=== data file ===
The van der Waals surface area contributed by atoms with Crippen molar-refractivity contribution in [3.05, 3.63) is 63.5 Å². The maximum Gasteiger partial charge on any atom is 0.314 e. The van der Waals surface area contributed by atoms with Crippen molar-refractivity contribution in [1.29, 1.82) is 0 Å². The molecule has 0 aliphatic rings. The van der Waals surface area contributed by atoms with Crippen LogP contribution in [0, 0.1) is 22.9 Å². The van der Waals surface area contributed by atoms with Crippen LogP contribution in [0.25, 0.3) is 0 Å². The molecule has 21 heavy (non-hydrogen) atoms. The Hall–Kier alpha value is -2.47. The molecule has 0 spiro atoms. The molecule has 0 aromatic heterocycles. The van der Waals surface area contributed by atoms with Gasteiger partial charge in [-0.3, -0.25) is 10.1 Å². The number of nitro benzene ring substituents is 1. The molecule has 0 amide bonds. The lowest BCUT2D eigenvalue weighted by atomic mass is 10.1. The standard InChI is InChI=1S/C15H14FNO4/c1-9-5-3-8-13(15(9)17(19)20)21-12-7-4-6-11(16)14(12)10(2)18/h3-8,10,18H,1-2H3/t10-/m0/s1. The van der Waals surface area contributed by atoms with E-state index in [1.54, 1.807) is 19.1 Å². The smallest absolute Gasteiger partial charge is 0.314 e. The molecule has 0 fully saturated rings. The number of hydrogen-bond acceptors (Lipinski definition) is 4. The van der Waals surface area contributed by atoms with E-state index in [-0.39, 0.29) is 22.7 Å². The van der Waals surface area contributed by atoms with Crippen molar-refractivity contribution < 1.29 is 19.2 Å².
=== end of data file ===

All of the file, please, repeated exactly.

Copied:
The van der Waals surface area contributed by atoms with Crippen molar-refractivity contribution in [3.05, 3.63) is 63.5 Å². The maximum Gasteiger partial charge on any atom is 0.314 e. The van der Waals surface area contributed by atoms with Crippen molar-refractivity contribution in [1.29, 1.82) is 0 Å². The molecule has 0 aliphatic rings. The van der Waals surface area contributed by atoms with Crippen LogP contribution in [0, 0.1) is 22.9 Å². The van der Waals surface area contributed by atoms with Crippen LogP contribution in [0.25, 0.3) is 0 Å². The molecule has 21 heavy (non-hydrogen) atoms. The Hall–Kier alpha value is -2.47. The molecule has 0 spiro atoms. The molecule has 0 aromatic heterocycles. The van der Waals surface area contributed by atoms with Gasteiger partial charge in [-0.3, -0.25) is 10.1 Å². The number of nitro benzene ring substituents is 1. The molecule has 0 amide bonds. The lowest BCUT2D eigenvalue weighted by atomic mass is 10.1. The standard InChI is InChI=1S/C15H14FNO4/c1-9-5-3-8-13(15(9)17(19)20)21-12-7-4-6-11(16)14(12)10(2)18/h3-8,10,18H,1-2H3/t10-/m0/s1. The van der Waals surface area contributed by atoms with E-state index in [1.54, 1.807) is 19.1 Å². The smallest absolute Gasteiger partial charge is 0.314 e. The molecule has 0 fully saturated rings. The number of hydrogen-bond acceptors (Lipinski definition) is 4. The van der Waals surface area contributed by atoms with E-state index in [-0.39, 0.29) is 22.7 Å². The van der Waals surface area contributed by atoms with Crippen molar-refractivity contribution < 1.29 is 19.2 Å².